Danny:

Right. And looking at the podcasts around your roster, there's a good mix of, obviously, originals from Podglomerate and third party podcasts, as well as some good indie podcasting shows there, and a really good varied group of topics. So I'm curious, obviously, the genesis, I guess, came about because you saw the space where good shows weren't getting to work with advertisers because of download numbers or perceived download numbers. And I'm curious how you choose the shows that come on board Podglomerate and how you work with these creators.

Jeff:

Yeah, absolutely. It's funny, I've kind of gotten away from my roots a little bit when I launched the company back in 2016. The idea was, let's take all of these shows that have been orphaned for one reason or another and put them under one umbrella, and we still have a couple of those shows that are on the roster. But since then, I've realised kind of what advertisers are actually looking for. And it doesn't have to be like a show with numbers. Like, we can help grow a show if we think that it's, like, a strong fit. But traditionally, we are looking for something that has at least 40,000 downloads a month. We are looking to bring on shows that fall under, like, verticals that we're typically working under, such as business and entrepreneurship, or education, academia, literature or entertainment, film, TVs, books, et cetera. So we kind of break everything down into, like, these little sub networks, and we're going to actually be experimenting with that idea in the coming months and years. But generally speaking, a show that is a good fit for us has to satisfy download numbers, like timing and expectations and content. There's 100 variables that we look at, like, just trying to break it down and codify it for the sake of this conversation. But that's generally what we're looking at. Okay.

Danny:

And speaking of originals, is obviously Missing Pages. That's a Podglomerate original, and that's been received really well. I know that there's been some interest in marketing put around that, which we'll talk about and dive into. I'm curious where the idea for that particular show came from.

Jeff:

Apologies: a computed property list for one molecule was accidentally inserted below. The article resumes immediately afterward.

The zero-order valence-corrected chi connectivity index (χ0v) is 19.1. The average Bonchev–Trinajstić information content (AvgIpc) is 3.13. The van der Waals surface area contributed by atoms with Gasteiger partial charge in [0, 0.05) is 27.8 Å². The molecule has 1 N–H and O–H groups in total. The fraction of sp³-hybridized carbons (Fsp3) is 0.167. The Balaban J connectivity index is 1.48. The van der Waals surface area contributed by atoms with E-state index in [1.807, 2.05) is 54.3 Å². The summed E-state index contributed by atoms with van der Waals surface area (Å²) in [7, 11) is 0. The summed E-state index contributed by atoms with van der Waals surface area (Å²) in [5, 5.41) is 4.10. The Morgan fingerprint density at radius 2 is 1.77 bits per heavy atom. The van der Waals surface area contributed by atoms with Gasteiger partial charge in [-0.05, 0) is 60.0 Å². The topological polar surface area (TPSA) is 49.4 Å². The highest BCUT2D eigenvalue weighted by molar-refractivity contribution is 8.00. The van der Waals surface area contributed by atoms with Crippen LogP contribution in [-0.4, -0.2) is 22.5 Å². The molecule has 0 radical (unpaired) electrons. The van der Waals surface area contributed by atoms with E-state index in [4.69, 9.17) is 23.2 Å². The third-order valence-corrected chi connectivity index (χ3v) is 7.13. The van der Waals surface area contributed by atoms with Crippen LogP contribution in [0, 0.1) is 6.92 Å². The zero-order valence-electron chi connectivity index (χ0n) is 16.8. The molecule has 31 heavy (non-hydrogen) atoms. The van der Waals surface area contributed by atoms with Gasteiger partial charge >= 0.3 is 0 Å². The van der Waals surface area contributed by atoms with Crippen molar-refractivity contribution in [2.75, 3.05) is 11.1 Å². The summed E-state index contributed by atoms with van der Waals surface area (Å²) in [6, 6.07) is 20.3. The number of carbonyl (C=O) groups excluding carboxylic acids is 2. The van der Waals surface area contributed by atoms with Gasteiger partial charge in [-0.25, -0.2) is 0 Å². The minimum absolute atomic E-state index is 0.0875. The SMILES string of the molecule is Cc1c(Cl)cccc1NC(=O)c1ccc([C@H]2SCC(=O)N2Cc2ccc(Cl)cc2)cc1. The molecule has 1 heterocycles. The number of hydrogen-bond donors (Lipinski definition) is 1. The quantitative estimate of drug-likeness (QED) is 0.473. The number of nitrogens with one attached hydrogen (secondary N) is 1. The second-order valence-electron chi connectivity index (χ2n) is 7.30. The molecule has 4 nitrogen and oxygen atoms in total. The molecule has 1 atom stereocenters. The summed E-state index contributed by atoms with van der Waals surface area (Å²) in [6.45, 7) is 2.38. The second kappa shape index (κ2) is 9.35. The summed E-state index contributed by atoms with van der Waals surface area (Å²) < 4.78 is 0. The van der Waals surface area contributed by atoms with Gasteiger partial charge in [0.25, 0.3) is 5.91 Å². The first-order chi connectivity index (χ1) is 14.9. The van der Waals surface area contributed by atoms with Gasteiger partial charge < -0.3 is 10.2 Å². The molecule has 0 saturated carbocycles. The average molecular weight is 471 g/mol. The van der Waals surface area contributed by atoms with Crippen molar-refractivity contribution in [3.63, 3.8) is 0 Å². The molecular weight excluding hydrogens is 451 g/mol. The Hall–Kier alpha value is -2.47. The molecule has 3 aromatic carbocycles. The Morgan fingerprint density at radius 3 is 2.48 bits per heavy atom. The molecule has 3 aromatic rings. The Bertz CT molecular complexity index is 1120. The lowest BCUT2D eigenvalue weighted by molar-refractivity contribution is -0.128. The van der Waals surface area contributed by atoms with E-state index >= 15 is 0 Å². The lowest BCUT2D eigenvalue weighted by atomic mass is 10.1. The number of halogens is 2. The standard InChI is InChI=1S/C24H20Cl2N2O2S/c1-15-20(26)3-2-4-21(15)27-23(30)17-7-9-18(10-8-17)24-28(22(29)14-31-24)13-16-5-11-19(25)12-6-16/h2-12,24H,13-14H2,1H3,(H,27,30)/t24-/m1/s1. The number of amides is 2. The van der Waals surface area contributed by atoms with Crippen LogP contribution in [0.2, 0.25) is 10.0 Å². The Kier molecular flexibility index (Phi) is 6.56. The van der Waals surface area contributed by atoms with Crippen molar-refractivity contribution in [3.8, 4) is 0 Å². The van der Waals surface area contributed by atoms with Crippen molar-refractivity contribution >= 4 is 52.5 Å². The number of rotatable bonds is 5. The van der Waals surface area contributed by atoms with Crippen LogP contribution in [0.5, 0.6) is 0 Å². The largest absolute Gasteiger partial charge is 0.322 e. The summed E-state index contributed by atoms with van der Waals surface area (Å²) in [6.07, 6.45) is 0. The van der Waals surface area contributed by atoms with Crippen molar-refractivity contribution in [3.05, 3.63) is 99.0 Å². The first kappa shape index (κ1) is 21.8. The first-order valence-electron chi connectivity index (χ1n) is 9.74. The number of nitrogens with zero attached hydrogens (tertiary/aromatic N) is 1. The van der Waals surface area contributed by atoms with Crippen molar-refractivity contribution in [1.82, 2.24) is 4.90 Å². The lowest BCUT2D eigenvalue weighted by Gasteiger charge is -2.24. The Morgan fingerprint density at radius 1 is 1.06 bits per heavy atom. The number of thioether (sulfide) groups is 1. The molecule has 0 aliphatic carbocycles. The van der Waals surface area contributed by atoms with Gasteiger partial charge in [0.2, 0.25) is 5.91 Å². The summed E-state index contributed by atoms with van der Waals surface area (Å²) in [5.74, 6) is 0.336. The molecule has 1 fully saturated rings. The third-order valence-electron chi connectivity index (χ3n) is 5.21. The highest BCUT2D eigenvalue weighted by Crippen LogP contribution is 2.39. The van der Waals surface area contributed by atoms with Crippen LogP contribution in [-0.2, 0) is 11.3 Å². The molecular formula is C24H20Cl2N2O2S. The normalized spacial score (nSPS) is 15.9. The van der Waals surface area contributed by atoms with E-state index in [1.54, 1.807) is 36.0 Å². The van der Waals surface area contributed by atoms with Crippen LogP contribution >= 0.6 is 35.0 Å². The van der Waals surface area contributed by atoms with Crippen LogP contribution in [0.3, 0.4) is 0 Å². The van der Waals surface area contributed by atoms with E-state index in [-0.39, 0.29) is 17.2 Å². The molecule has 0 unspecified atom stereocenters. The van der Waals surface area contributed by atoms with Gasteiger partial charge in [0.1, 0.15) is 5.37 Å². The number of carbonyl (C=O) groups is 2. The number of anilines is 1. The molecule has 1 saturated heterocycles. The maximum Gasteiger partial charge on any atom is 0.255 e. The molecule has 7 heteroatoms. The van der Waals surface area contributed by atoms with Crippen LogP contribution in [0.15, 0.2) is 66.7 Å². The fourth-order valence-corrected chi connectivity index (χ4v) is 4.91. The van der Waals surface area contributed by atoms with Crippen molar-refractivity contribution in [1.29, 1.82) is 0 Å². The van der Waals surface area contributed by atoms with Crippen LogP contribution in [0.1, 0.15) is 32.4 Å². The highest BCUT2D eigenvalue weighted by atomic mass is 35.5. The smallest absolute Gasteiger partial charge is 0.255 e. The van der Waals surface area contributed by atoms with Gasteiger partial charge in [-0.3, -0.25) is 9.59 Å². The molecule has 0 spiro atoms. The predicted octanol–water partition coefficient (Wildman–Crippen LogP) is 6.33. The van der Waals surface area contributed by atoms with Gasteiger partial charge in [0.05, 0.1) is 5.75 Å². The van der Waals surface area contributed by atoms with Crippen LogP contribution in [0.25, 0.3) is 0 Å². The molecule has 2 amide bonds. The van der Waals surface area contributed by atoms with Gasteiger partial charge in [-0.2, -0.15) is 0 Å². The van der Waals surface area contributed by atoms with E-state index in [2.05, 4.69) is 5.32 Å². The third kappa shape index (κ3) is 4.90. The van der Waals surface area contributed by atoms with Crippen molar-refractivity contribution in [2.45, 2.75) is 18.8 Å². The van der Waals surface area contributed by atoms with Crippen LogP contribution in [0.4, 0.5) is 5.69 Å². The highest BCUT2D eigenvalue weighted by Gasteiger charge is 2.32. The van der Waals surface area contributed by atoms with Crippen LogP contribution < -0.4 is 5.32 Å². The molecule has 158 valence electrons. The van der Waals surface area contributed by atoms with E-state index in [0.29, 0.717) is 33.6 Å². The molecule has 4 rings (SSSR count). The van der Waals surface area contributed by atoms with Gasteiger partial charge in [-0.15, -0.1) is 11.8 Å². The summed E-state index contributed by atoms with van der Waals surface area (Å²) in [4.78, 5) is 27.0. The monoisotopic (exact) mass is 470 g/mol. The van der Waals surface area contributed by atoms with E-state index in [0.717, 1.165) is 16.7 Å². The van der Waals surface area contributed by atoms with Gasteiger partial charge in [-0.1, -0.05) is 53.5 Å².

Sure. And thank you. By the way, Missing Pages is the result of a dozen people. So when it comes to the marketing and the production and everything else associated with the show, there's a lot of parties that are involved there. Everything I say is coming from my mouth, but it involved a lot of people. So just to keep that in mind, in terms of the genesis of that particular show, we always I mean, I come from book publishing. Half the people on my staff come from book publishing. And I'm very much of the belief that you should work on things that you really understand and that, you know, and we understand books. So that's where Missing Pages came from. Initially, like, broadly, that's where it came from. But it actually the idea itself came because I was listening to an episode of Revisionist History, Malcolm Gladwell's podcast, and he did this thing called Oh, Howard, You Idiot. And it was about a guy who had written a fake autobiography of Howard Hughes and put it out in the world. And then Howard Hughes, like, a day before publication, basically held a press conference. And Howard Hughes is this reclusive billionaire who they made a movie about him called The Aviator with Leonardo DiCaprio. But Howard Hughes, the day before, nobody had seen him in 20 years, came out and said, oh, he made it all up. It's a lie. Anyway, the whole point of the episode, from Malcolm's point of view, was like, Howard Hughes an idiot. He should have let people believe this. It doesn't matter if it's true or not. It would have been a really good perception. And I'm sitting there listening to it. Malcolm kept on saying throughout the episode, but he would talk about the author of his autobiography, and then he'd say, but this show is not about him. This is about Howard Hughes. And I'm sitting there the entire time I'm listening to this on a drive, and I'm just like, wow, that is such a missed opportunity. Why isn't it about the author? There must be a dozen stories of people who have done ridiculous things like that. It could be like some kind of fiasco. It could be some kind of grift or hoax or whatever. I mean, I can come up with a dozen examples right now on the spot and essentially show me a page six of the book publishing industry. Anyway, that's where the initial idea came from. And then it went through like a thousand brainstorming sessions with our team who involved a bunch of people who are a lot smarter than me, and we kind of crafted it into what it is today, which is a podcast about essentially famous, like, literary fiascos through history. We'll take something from 10, 20 30, 40 years ago and then look at it through the lens of today. JT Leroy, Greg Mortenson, Kavya Viswanathan, these are all things that kind of dominated the news cycle when they happened. And in looking back at them, we realised that there's often, not always, but often a lot of pieces that looking at them with a historical critical eye don't totally hold up. So we created a narrative show that surrounds that idea. And this was our first truly owned and operated original that we've ever put out. We've had plenty of originals that are formed through partnerships, but this is the first one where we actually like, from start to finish, control it. And we're able to kind of flex a little bit with some of the things that we've learned over the years and really like, have fun with it, try out new marketing tactics or new production techniques or something. And so that's why you probably saw a lot of the attention put towards that that you did, because it was the first time that any consequences that come from something going wrong would go straight to us as opposed to one of our clients or partners.